We found differences in age and literacy rates in the use of mobile technology. Therefore, application developers and researchers should consider the needs of older people and those with lower education levels, for example, to provide customized features that are tested in intervention studies [16, 24]. Simultaneously, advocacy activities should be carried out to train older people to use mobile technology, improve the health literacy of the population, and reduce the inequalities resulting from technological advances.
Due to the cross-sectional character of the survey, changes could not be checked, including associations of digital health tools and their characteristics with actual blood pressure and behavior management. The patient’s economic situation has not yet been included in the questionnaire, making the association of income with blood pressure management and digital health tools impossible to determine at this moment. Previous studies have found that the use of apps is associated with higher incomes . Another aspect is that the characteristic of the questionnaire limited the conclusions that could be drawn from the results. For example, BMI was calculated based on self-reported weight and height which is a possible source of bias. The study enrolled patients in hospitals and communities. When there is a significant difference in admission rate between hospitals communities, admission rate bias is unavoidable.
Furthermore, a large number of analyses were conducted which could have increased the probability of type I errors (ie, stating an effect when none was present). However, our research is exploratory. Nonetheless, in addition to the uncorrected results, we decided to report the multiplicity corrected results following a recommendation by Streiner , who discussed arguments for and against a correction of multiplicity. Namely, our ambition involves providing a large informational basis that can be further examined in future research.
Our survey suggested that among patients with hypertension, willingness to use digital health tools was significantly associated with higher education, good medicine adherence and blood pressure self-monitoring. In addition, we need to focus on WDH patients’ requirements for blood pressure monitoring, medication reminders, and hypertension education to improve the technology of digital health tools and research in the future.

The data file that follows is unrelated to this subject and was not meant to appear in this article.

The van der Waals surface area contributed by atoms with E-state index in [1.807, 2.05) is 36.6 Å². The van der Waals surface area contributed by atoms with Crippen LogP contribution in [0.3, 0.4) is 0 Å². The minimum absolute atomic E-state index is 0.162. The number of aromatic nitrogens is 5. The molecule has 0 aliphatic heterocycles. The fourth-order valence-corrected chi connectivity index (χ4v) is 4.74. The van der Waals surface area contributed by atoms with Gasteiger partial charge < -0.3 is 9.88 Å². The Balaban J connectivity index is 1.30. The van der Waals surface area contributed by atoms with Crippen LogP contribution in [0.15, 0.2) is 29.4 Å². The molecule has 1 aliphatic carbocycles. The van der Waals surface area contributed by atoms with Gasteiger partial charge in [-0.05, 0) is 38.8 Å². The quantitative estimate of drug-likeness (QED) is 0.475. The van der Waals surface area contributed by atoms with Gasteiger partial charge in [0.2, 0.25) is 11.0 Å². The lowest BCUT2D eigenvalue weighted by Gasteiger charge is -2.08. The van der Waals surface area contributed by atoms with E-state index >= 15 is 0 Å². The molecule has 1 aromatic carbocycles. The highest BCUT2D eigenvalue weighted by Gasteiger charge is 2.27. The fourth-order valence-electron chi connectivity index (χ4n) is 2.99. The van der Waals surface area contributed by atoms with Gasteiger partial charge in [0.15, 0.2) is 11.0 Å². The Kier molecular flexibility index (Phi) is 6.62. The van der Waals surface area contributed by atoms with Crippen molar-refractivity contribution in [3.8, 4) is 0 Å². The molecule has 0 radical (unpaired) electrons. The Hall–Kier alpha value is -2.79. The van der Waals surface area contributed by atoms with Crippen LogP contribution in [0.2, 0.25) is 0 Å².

Availability of data and materials
The datasets generated and analysed during the current study are not publicly available due the institution policy but are available from the corresponding author on reasonable request.
Willing to use Digital health tools to manage Hypertension
International Standard Classification of Education
The Center for REduction of contraSt-induced nephropathy and Cardiaovascular events followINg carDiac catheterization
Guangdong Provincial People’s Hospital
Body mass index
Systolic blood pressure
World Health Organization
Food and Drug Administration
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We appreciate the work of the physicians in different cities in China who contributed to the questionnaires and who work on improving the health of populations.
This study was supported by Chinese Cardiovascular Association-China young and middle-aged clinical research fund-VG fund (2017-CCA-VG-020), Cardiacare Sponsored Optimizing Antithrombotic Research Fund(BJUHFCSOARF201801–10) and The Progress in Science and Technology Project of Guangzhou (201904010470). The funding body played no role in the design of the study and collection, analysis, or interpretation of data.
Ethics approval and consent to participate
The project was approved by the Guangdong Provincial People’s Hospital Medical Research Ethics Committee (NO. GDREC2018327H). All respondents signed the informed consent form.
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Additional file 1: Table S1.
Questionnaire for community hypertension patients (English language version and original version).
Additional file 2: Table S2.
Differences of baseline between patients with controlled hypertension and uncontrolled hypertension.
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Chen, S., Sun, G., Cen, X. et al. Characteristics and requirements of hypertensive patients willing to use digital health tools in the Chinese community: a multicentre cross-sectional survey. BMC Public Health 20, 1333 (2020). https://doi.org/10.1186/s12889-020-09462-2
- Digital health tools
- Blood pressure management